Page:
drying garlic

How to Dry Fresh Garlic

Garlic is part of the onion family and is widely used in cooking and for medicinal purposes. Its pungent flavor needs to be used with caution as too much garlic can overpower a dish quickly.

Since a little goes a long way, you can easily end up with more garlic than needed in your cooking. To prolong its shelf-life you can dry it to use in almost any savory dish, sauce, dressing, or dip. Follow this guide to successfully dry your own garlic at home.

Types of Garlic

Garlic is used as a spice or flavor enhancer in cooking worldwide. It is especially known to form a part of the flavor profiles of Asian, Middle Eastern, and Southern European cuisine. There are hundreds of garlic strains that can be divided into two main groups:

Softneck Garlic

Softneck garlic is divided into two categories namely artichoke and silverskins. These types of garlic have many overlapping layers of white to off-white outer skin containing up to 20 cloves. 

They have a long shelf-life of up to 8 months if kept unbroken as a whole bulb. Once the cloves are separated the shelf-life significantly decreases.

Hardneck Garlic

Hardneck garlic has easy-to-peel loose skins and a more intense flavor. They have a shorter shelf-life of 4 to five months and often grow a flowering stem that becomes hard and dry.

Can Garlic Be Dried

Garlic can be dried minced or sliced, or it can be cured by drying the bulbs whole. If you are growing your own garlic, stop watering the plants a few days before harvesting. Once harvested it is best not to wash the bulbs since you want to keep them as dry as possible. 

Moisture may result in the growth of mold. If the bulbs are very dirty and cannot be cleaned off with a dry cloth simply peel off one or 2 layers of the outer skin to get them clean. Keep the roots and leaves attached.

Garlic is prone to sprouting especially when in a humid environment. It will start to develop seed-heads causing it to soften. This is another reason to keep it dry, even a few days before harvesting.

How to Dry Garlic

Drying garlic cloves and bulbs is very easy. Follow these methods below:

Method 1: Oven-drying Sliced or Minced Garlic

Step 1: Peel and Sort

Peel the cloves of garlic removing the papery outer layer as well as the individual film around the cloves. Discard or compost the skins. Sort through the cloves and remove any damaged ones. 

Step 2: Chop

Slice the cloves into thin slithers or place the cloves in a blender and pulse 2 to 3 times to chop them into small pieces. If you are chopping the garlic in the blender do not pulse too many times as it will turn into a paste.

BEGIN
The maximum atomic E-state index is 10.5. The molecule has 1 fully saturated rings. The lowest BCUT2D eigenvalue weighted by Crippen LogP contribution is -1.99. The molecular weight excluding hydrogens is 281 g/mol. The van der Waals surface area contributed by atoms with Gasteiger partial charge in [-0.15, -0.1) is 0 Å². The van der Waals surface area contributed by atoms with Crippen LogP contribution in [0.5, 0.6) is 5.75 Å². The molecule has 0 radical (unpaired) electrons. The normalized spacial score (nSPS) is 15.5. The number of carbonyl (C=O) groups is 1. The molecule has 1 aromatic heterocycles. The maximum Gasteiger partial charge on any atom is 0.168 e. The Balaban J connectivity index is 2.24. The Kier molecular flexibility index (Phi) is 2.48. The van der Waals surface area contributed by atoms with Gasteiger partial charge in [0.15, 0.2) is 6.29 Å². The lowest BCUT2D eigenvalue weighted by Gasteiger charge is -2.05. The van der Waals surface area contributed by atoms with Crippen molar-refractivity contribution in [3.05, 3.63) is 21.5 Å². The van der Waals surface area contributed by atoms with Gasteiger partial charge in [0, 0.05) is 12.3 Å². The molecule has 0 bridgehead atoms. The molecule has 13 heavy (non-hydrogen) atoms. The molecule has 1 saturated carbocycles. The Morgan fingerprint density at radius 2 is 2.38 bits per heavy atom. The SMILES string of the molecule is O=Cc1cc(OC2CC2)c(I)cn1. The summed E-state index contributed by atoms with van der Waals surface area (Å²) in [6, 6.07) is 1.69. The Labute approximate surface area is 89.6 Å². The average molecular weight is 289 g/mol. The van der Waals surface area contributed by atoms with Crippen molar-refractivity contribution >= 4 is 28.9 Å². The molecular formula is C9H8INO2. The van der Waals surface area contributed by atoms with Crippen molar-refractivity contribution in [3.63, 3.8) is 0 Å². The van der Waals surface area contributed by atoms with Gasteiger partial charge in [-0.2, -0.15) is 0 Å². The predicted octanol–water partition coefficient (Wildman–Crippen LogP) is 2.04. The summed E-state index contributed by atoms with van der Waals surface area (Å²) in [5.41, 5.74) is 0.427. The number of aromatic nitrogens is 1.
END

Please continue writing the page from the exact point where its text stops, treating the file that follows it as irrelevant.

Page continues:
Step 3: Bake 

Preheat the oven to its lowest temperature setting. This should be around 170°F (76°C) or lower.

Spread the garlic out on a parchment-lined baking sheet in a single layer so that the pieces are not clumped together. 

Bake the garlic for 30 minutes, stirring the pieces occasionally to ensure even drying. Remove the tray after 30 minutes and let the garlic cool. If it is completely dehydrated the pieces will easily crumble or snap when pressure is applied with your fingers. If they are not yet dry, repeat the process, checking on them occasionally to prevent them from burning.

Step 4: Store

Store the dried, cooled garlic in airtight containers. Keep the garlic in a cool, dry place out of direct sunlight. Freezing the dried garlic will extend its shelf-life to one year.

To make garlic powder, grind the pieces of dried garlic in a coffee grinder or food processor straight after they have cooled. With a fine sieve, separate any large pieces that have not completely broken down.

Tip: You can also use a dehydrator to dry the chopped garlic. Set your device to 115°F (45°C) and dry for up to 48 hours. 

Method 2: Curing Whole Garlic Bulbs

Drying whole garlic bulbs is best if you live in a dry, warm climate. High humidity can cause mold and ruin the entire batch. Here’s how to hang garlic to dry:

Step 1: Harvest and Hang

Once harvested, leave the garlic roots and stems on. Choose a warm area with low humidity and good air circulation. Ideally, the cloves should not be in direct sunlight.

Either hang the garlic in small bunches from a beam or arrange them in a single layer on a rack or net to allow airflow all around the plant.

Leave the bulbs for one to two months to dry. If they are placed outside, make sure there is no moisture in the air or dew during the night. In this case, keeping them in an indoor space will be a better option.

Step 2: Trim

After 2 months the leaves and roots should be papery, shriveled, and brown. Trim the roots close to the bulb. Cut the top stems off, leaving an inch of the stem on the bulb. Do not remove the skins as these protect the cloves.

Step 3: Store

Store the garlic in a cool, dry place such as a pantry, cupboard, or shed.  The area should be free from humidity. 



Whether you are making sauces, soups, dips, dressings, stew, stir-fry, curry, or flavored oils, garlic adds a big punch of flavor to all types of savory dishes. Fresh garlic is pungent and needs to be used in small amounts. 

If you have a lot of garlic that needs to be preserved, prevent any going to waste by drying it. The safest way to do this is by using an oven or dehydrator. This way you avoid the risk of mold forming as well as losing too much flavor intensity. Dry your own garlic at home and keep your seasonings preservative-free.

Up next: How to Dry Peppers

hang garlic to dry

*image by Baloncici/depositphotos

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